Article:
Hanumant’s Java Workshop

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Continuous Integration using Perforce and Hudson

A little background

The basic premise of Continuous Integration is simple. You want to know, as soon as possible, whether the the code that you just checked into the source control is breaking anything or not. So, as soon as you checkin your code, the build server gets all your latest code and all other code that depends on your code and builds all the affected projects. Compilation error or failure of any of the test cases should raise an alarm (i.e. send an email to the group).

We are using Perforce as the source control and Hudson as our build server. All of our projects are Mavenized.  We have set up a trigger on our Depo in Perforce such that whenever anything is committed to our Depo, it makes an HTTP request with parameters such as the changelist number, clientspec, and userid.

When I joined this project, I inherited a small but a very smartly written servlet that handled the HTTP requests made by Perforce upon any commit. This servlet would:

  1. get the changelist number (from the HTTP parameters)
  2. get the list of files committed under that changelist by executing the perforce client (p4.exe): p4.exe -p p4server:port -u p4userid -P p4passwd fstat @1234,@1234
  3. Identify the projects affected by these files, and
  4. Kickoff Hudson build projects to do the build(s).

The catch was that this small code was written in Groovy (apparantly, it was small because it was written in Groovy) and nobody knew Groovy in our team. All of our projects are in Java and it doesn’t make sense to add a completely new programming language to the mix just to save a about 50 lines of code, when there is 1000s of lines of Java code base lying around.  So we wanted to convert this Groovy servlet into Java.

This post is about the problem that I faced in step 2 above (retrieving file names committed under a given change list id).

The problem

Even after setting the userid and password flags ( -u and -P) while calling p4.exe and even after setting P4USER and P4PASSWD environment variable, Perforce would not return any data. It would just send back an error message saying: “P4PASSWD is wrong or is unset.”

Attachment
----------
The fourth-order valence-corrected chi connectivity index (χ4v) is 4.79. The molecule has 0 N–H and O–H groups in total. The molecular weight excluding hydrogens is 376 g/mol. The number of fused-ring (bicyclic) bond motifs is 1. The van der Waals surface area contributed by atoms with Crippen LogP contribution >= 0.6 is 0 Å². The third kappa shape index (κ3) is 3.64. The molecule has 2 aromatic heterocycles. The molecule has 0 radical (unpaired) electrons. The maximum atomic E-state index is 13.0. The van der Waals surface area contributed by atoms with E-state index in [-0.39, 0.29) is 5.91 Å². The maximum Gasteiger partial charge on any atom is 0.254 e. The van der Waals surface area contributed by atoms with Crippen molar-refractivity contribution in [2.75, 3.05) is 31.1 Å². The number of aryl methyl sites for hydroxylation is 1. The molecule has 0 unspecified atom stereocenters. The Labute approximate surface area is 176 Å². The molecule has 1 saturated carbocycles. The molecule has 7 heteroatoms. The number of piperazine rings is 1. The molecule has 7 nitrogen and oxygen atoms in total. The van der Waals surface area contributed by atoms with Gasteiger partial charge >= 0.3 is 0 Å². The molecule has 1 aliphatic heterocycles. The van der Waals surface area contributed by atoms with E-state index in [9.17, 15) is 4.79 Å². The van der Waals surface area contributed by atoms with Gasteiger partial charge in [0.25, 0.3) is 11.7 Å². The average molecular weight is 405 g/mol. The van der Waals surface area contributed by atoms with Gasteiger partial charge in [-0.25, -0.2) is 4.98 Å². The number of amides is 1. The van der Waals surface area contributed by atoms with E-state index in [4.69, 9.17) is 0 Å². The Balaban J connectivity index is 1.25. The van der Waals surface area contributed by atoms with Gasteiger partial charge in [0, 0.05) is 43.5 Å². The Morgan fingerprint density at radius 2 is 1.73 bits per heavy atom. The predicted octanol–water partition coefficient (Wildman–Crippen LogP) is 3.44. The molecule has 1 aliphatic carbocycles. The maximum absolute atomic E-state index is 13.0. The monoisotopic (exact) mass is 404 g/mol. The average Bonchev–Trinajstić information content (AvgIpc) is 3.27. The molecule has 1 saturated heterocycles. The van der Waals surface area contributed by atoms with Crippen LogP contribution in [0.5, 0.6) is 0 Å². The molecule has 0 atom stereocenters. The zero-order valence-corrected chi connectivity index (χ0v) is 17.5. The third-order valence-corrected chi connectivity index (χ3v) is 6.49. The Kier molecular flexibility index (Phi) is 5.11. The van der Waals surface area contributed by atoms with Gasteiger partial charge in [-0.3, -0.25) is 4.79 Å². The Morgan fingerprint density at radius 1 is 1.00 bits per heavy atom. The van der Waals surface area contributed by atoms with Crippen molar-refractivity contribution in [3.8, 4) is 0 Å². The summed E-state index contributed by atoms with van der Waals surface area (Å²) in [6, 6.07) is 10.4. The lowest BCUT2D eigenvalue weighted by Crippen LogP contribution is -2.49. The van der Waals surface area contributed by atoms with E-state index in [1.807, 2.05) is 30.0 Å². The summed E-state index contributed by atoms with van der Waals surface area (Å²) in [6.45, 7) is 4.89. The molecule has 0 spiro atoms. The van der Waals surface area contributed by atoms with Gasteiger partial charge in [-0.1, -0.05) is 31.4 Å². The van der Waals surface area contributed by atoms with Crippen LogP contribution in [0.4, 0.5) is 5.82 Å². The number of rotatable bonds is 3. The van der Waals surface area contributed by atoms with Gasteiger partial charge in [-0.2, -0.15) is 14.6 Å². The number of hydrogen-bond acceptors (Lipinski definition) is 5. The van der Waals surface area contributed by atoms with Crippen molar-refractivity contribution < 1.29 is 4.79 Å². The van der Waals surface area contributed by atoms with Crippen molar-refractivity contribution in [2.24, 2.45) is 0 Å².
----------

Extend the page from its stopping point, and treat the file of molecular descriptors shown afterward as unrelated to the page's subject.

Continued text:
As it turns out, for some reason, you need first execute p4 login command before calling the p4 fstat command. And p4 client does not accept the password provided in the -P flag or P4PASSWD env variable. When you call p4 login, it asks for the password and waits on the stdin for the user to enter the password. Obviously, this is no good for the continuous integration. This process must execute without any manual intervention.

The solution

The following is the code snippet that did the trick for me.

//the following code is executed once to login
StringBuilder sb = new StringBuilder();
String loginCmd = "p4 -u " + this.userid + " -P " + this.passwd + " -p " + this.host + " login";

Runtime runtime = Runtime.getRuntime();
Process p = runtime.exec(loginCmd);
OutputStream os = p.getOutputStream();
int returncode = p.waitFor();
getOutput(stringBuilder, p.getInputStream()); 

if (returncode != 0) {
   throw new Exception("Problem in login. Return code: " + returncode + " Output:" + sb);


//In another method that gets the fstat output for a given changelist
Runtime runtime = Runtime.getRuntime();
String fstatCmd = "p4 fstat @" + changeListId + ",@" + changeListId;
Process p = runtime.exec(fstatCmd);
getOutput(sb, p.getInputStream());
int returncode = p.waitFor();
if (returncode != 0) {
      throw new Exception("Problem in running fstat. Return code: " + returncode + " Output:" + sb);



June 19, 2010 - Posted by | Java

1 Comment »

  1. Store the password in the environment variable P4PASSWD and then do a echo $P4PASSWD | p4 login. This will not prompt for your password and also it will be stored in the build server which I assume is secure.

    Comment by Anand Parthasarathy | October 14, 2013 | Reply

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